We’ve written extensively about why certain nations (ahem, China in particular) conveniently seem to keep “forgetting to follow WTO-mandated rules see here and here including the United States. The US is by no means an innocent when it comes to playing the trade game to their advantage, as is the case with the practice called “zeroing.
Zeroing has been used exclusively by the US (none of the other 152 WTO members do this) to bolster their anti-dumping claims and protect trade interests, notably in the steel sector. (See Lisa’s coffee cup-and-Japan example now, now, keep your minds out of the gutter.) Essentially, zeroing happens when, in calculating import prices, the US simply tosses out or “zeroes the instances in which the exporters’ domestic price is lower than the domestic US price, creating a much larger dumping margin, and giving them quite a skewed advantage, many say.
As we’ve previously reported, the WTO called the US out on this in May 2009, ruling against the practice and basically issuing a “cease and desist order. From then on, zeroing was disallowed on a new case basis, but any actions taken on already existent cases were much murkier. (US courts supported the practice.) So the US technically “stopped zeroing, while appealing the ruling. Later that year, they lost the appeal. So, case closed, right?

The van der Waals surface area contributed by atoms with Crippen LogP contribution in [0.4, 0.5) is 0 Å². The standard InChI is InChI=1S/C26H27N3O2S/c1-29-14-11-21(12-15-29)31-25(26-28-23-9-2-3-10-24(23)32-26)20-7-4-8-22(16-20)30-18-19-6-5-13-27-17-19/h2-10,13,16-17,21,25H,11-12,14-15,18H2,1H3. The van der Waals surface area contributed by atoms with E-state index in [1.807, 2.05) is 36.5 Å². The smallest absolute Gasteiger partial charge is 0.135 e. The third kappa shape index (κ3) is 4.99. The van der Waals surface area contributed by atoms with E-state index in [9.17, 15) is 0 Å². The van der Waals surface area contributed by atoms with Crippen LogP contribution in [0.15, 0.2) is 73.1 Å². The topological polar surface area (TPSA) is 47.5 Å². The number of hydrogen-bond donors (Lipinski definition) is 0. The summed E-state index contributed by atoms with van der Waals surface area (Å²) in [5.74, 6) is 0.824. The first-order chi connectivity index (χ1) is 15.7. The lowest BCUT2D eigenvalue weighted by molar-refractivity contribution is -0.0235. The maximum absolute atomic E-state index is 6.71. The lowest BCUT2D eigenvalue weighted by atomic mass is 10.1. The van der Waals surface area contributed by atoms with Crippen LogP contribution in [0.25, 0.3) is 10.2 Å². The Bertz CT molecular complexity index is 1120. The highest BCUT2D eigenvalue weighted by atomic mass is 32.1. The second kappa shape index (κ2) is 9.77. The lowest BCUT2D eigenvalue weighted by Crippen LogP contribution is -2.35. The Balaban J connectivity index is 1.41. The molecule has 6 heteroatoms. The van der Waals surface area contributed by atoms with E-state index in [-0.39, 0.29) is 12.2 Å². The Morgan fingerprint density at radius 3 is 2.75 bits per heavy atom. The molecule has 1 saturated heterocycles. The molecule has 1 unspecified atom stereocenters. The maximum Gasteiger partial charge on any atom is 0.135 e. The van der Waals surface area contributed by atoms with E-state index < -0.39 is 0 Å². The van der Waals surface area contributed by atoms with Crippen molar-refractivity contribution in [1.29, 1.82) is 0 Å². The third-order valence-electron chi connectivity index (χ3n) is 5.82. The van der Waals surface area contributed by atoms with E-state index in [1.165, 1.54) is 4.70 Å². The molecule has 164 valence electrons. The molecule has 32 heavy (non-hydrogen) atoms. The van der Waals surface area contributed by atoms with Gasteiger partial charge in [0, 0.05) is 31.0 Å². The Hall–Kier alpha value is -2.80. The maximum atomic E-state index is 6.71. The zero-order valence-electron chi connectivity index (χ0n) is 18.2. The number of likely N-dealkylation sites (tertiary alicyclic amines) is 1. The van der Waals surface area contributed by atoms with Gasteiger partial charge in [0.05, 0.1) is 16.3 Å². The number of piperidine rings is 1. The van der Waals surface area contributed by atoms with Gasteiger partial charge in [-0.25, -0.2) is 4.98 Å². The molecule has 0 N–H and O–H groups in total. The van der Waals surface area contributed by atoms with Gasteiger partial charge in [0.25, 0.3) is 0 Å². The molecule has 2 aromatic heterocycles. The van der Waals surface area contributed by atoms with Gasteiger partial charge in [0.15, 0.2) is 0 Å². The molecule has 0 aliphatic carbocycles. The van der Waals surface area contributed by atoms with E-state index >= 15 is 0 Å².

Apparently not. Other reports indicated the US had stopped zeroing back in December 2006, just before an initial WTO ruling on the issue in 2007. But Bloomberg recently reported that the US Commerce Department just now “proposed ending the way it calculates dumping duties after Japan, the European Union and Thailand said their exports were being penalized. (The steel case with Japan has been ongoing.)
“ËœWhile it has taken a very long time, the Commerce Department has finally acted to remove a serious distortion from antidumping calculations,’ Lewis Leibowitz, a lawyer at Hogan Lovells in Washington who represents U.S. companies that use imported products, said in a statement,’ according to the article.
So what’s the deal? Four years of ambiguity? When did the US actually stop zeroing? Or has it stopped at all? And how long does it really take to comply with WTO laws? Is the WTO effective, then? As the US flails to keep up in the globalized market, it clearly has a hard time letting go of some “tricks of trade that it would just as easily accuse others of employing.
Tell us what you think.
MetalMiner and its sister site, Spend Matters, along with Nucor, will host a live simulcast, International Trade Breaking Point on March 1, 2011. If your company sources products from overseas, you will not want to miss this half-day event: